By M. Lyons
Within the nineteenth century, the interpreting public extended to embody new different types of customers, in particular of inexpensive fiction. those new reduce type and feminine readers apprehensive liberals, Catholics and republicans alike. Martyn Lyons makes a speciality of staff, girls, and peasants, and the ways that their analyzing was once built as a social and political challenge, to research the phobia of studying in nineteenth Century France. He provides case-studies of exact readers, to check their offerings and their practices, and to guage how some distance they replied to (or subverted) makes an attempt at cultural domination.
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This latter possibility is particularly suggestive in partially accounting for the new need, first to create fictions, then to admit their fictiveness, and then to examine critically such impulses. This is as true of the short story today as it is of the novel. It is narrative in general that is narcissistic. It is tempting to speculate on the possible relationship- that explicitly suggests itself in metafiction by John Barth and John Fowles, among others -between the subjectivity of perspective in modern existentialism and the concern of self-conscious fiction to assert some mimetic life-art connection in the face of its obviously introspective orientation.
Other overtly diegetic narcissistic texts, such as Coover's "The Magic Poker," are also explicitly aware of their status as literary artifacts, of their narrative and world-creating processes, and of the necessary presence of the reader: "perhaps tomorrow I will invent Chicago and Jesus Christ and the history of the moon. ”17 However, the second mode within this form, the linguistic, operates self-consciously at a somewhat more basic stage. In diegetic narcissism, the text displays itself as narrative, as the gradual building of a fictive universe complete with character and action.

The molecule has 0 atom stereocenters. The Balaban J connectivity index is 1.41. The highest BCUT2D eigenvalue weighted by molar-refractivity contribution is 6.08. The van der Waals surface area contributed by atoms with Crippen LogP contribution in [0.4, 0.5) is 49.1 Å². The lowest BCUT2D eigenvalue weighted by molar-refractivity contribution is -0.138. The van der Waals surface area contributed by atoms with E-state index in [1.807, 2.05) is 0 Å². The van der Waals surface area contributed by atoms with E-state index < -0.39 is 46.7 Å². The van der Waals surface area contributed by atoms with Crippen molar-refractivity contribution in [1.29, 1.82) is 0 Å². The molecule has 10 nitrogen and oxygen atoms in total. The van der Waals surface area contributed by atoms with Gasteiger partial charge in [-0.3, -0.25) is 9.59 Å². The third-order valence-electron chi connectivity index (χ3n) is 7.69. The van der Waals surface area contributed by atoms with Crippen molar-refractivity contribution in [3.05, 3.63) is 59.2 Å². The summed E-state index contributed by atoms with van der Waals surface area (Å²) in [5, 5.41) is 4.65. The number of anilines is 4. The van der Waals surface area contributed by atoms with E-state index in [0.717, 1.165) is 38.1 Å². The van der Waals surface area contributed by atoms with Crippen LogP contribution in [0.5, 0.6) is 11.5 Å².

There are at least three potential problems with Ricardou's structure here. In the first place, it is hard to see how his initial category qualifies as any kind of auto-representation except in his example of alliteration, a not particularly important technique in narrative. He does separate it from the others by its pejorative label of "expressive" (as opposed to the modern "productrice"), but one must still question its usefulness as a category of auto-representation. The second limitation of this system lies in Ricardou's lack of distinction between texts which are self-conscious about their diegetic or narrative processes and those which are linguistically self-reflective.
Readers and Society in Nineteenth-Century France: Workers, Women, Peasants by M. Lyons